(EDITOR'S NOTE: DRCNet supporters come from the ranks of the progressive left, who support government funding of social services, to the libertarian right, who largely feel the government shouldn't be doing anything. We respect all of these people's viewpoints, and are happy to have them as allies. The issue of federal funding of needle exchange is one where we believe that lifting of the ban on such funding would actually make things better from both points of view. The reason is that the federal government is already funding AIDS prevention. The ban on use of such funds for needle exchange programs amounts to discrimination against drug users and those with whom they come into direct of indirect contact. Lifting the federal ban simply amounts to a deregulation of federal AIDS funding, or a deference of the federal government to state-level decision making. Hence, we see this funding issue as independent of the government vs. private sector debate; and we also believe that furthering the social acceptance of needle exchange will foster the development of a humane drug policy, which is antithetical to the prohibition that it causing so much harm. This is why we are opposing the federal needle exchange funding ban. Note that the bill discussed here would have even further-reaching discriminatory effects than the current policy.)
House Resolution 3717, which would permanently ban the use of federal funds to support needle exchange, passed the House of Representatives on April 29th and has taken its place on the calendar to be considered in the Senate. While the Senate schedule is always tentative, the bill is expected to see debate on the floor as early as this week.
This legislation, sponsored in the House by Rep. Gerald Solomon (R-NY), amends the Public Health Service Act to state that no money provided by the federal government during any fiscal year may be used "directly or indirectly" to fund the distribution of needles to intravenous drug users. It passed the House by a vote of 287 to 140.
Not surprisingly, H.R. 3717 has drawn sharp protest from needle exchange advocates. "It's economic foolishness. It's inhumanity. And we'll pay for it in the end," warned Dan Bigg of the Chicago Recovery Alliance. Ellen Goldstein from the Center for AIDS Prevention Studies concurred. "It's the worst example of ignoring science and developing policy based on political pressure," she stated this week.
"This is a particularly nasty piece of legislation for three reasons," said Chris Lanier, of the National Coalition to Save Lives Now. "First, it takes the authority for decision-making on needle exchange out of the hands of the administration and the Department of Health and Human Services. Second, it makes the ban we already have a permanent one, which would require more action by Congress to reverse. And third, the language of the bill makes it possible that funding that goes to programs for any sort of intervention could be banned."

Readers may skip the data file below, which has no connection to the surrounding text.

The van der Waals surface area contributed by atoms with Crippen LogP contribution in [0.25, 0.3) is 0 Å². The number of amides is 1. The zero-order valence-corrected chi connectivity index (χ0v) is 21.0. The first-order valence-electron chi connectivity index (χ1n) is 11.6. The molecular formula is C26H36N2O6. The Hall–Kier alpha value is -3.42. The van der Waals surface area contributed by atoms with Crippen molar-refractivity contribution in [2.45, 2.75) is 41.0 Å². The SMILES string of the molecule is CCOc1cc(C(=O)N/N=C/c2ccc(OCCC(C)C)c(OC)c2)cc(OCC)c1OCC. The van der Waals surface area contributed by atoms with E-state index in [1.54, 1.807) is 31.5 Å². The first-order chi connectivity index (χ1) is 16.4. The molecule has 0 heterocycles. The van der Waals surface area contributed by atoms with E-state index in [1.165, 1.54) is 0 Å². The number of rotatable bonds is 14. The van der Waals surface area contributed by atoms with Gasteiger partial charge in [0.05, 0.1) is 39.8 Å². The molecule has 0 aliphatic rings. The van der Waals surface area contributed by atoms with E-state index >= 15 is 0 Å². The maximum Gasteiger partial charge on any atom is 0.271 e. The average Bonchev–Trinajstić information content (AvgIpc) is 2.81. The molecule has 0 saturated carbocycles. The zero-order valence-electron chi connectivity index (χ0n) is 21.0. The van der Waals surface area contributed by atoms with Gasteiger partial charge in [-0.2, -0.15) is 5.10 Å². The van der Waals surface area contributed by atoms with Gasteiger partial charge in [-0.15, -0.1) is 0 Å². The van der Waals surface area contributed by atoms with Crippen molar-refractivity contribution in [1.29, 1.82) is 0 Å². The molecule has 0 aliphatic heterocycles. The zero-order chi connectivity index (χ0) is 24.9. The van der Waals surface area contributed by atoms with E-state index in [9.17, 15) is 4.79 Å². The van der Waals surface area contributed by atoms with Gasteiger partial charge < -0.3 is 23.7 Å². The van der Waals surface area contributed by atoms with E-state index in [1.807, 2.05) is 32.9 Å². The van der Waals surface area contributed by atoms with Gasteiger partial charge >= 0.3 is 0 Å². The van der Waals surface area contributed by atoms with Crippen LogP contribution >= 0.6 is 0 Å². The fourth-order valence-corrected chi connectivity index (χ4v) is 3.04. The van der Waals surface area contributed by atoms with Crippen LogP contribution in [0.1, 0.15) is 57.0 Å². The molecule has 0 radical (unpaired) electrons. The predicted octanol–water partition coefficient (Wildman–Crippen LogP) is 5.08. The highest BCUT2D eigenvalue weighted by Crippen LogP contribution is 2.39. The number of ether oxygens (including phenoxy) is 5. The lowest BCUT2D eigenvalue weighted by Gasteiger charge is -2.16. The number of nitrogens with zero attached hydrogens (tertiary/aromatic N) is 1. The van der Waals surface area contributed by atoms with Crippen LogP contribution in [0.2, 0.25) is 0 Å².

That language -- particularly the use of the words "directly and indirectly" -- has other organizations worried as well. Jeff Jacobs, Director of Government Affairs for AIDS Action, told the Week Online, "We're very concerned about the bill language. It could mean that people are prevented even from getting treatment, something both sides agree addicts should get." Because there is not a clear idea of what constitutes "indirect" expenditure of funds on needle exchange, both Jacobs and Lanier fear that organizations which provide many other services in addition to exchange might be cut off entirely.
Another point of contention which has spurred protest from several House members is the process through which H.R. 3717 has seen debate. The bill was put directly on the House floor, without the usual committee hearings or discussion, by the House Rules Committee, of which sponsor Solomon is the chair. Following less than three hours of debate, the bill was passed on to the Senate. Now, once again without committee hearings, it has been placed on the calendar of the Senate floor for debate within the next few weeks. "What we're seeing happen," says Lanier, "is that the issue is not well understood, and yet it's acted on anyway... It allows for greater reliance on politics and less on a reasoned examination of the science."
Despite the bill's overwhelming passage in the House, support is not expected to come quite so easily in the Senate. Indicators from related legislation seem to show that only two or three votes may separate the opposing sides. This means that constituents' efforts to influence their senators may play a major role in the fate of H.R. 3717. For the next week or longer, pressure from the outside will have a vital influence on the course of this legislation, and thus on the future of funding for U.S. needle exchange. Please call your two Senators; you can reach them through the Congressional Switchboard at (202) 224-3121, or write them at United States Senate, Washington, DC 20510.